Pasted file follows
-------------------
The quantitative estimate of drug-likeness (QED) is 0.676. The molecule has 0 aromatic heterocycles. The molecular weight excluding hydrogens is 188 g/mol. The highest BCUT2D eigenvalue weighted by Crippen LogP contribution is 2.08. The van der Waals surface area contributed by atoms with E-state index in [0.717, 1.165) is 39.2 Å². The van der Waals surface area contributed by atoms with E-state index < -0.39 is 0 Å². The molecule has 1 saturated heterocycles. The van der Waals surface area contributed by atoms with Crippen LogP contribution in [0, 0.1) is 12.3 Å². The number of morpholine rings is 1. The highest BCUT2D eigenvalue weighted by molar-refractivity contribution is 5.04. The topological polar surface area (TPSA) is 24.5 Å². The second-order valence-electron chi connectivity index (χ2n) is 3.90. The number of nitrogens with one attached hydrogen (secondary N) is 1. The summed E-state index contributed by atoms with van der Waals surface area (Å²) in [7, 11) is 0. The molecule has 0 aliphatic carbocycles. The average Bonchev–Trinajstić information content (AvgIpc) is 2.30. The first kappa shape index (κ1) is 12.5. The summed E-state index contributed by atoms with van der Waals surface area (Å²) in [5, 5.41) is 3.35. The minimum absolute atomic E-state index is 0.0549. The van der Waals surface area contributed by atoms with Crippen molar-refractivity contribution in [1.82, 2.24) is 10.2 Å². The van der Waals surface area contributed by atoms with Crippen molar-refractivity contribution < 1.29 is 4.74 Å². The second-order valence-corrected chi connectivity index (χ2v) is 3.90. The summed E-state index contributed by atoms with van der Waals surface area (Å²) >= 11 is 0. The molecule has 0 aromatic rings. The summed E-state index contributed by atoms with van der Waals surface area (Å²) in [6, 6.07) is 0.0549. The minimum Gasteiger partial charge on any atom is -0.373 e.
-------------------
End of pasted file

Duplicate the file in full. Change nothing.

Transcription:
The quantitative estimate of drug-likeness (QED) is 0.676. The molecule has 0 aromatic heterocycles. The molecular weight excluding hydrogens is 188 g/mol. The highest BCUT2D eigenvalue weighted by Crippen LogP contribution is 2.08. The van der Waals surface area contributed by atoms with E-state index in [0.717, 1.165) is 39.2 Å². The van der Waals surface area contributed by atoms with E-state index < -0.39 is 0 Å². The molecule has 1 saturated heterocycles. The van der Waals surface area contributed by atoms with Crippen LogP contribution in [0, 0.1) is 12.3 Å². The number of morpholine rings is 1. The highest BCUT2D eigenvalue weighted by molar-refractivity contribution is 5.04. The topological polar surface area (TPSA) is 24.5 Å². The second-order valence-electron chi connectivity index (χ2n) is 3.90. The number of nitrogens with one attached hydrogen (secondary N) is 1. The summed E-state index contributed by atoms with van der Waals surface area (Å²) in [7, 11) is 0. The molecule has 0 aliphatic carbocycles. The average Bonchev–Trinajstić information content (AvgIpc) is 2.30. The first kappa shape index (κ1) is 12.5. The summed E-state index contributed by atoms with van der Waals surface area (Å²) in [5, 5.41) is 3.35. The minimum absolute atomic E-state index is 0.0549. The van der Waals surface area contributed by atoms with Crippen molar-refractivity contribution in [1.82, 2.24) is 10.2 Å². The van der Waals surface area contributed by atoms with Crippen molar-refractivity contribution < 1.29 is 4.74 Å². The second-order valence-corrected chi connectivity index (χ2v) is 3.90. The summed E-state index contributed by atoms with van der Waals surface area (Å²) >= 11 is 0. The molecule has 0 aromatic rings. The summed E-state index contributed by atoms with van der Waals surface area (Å²) in [6, 6.07) is 0.0549. The minimum Gasteiger partial charge on any atom is -0.373 e.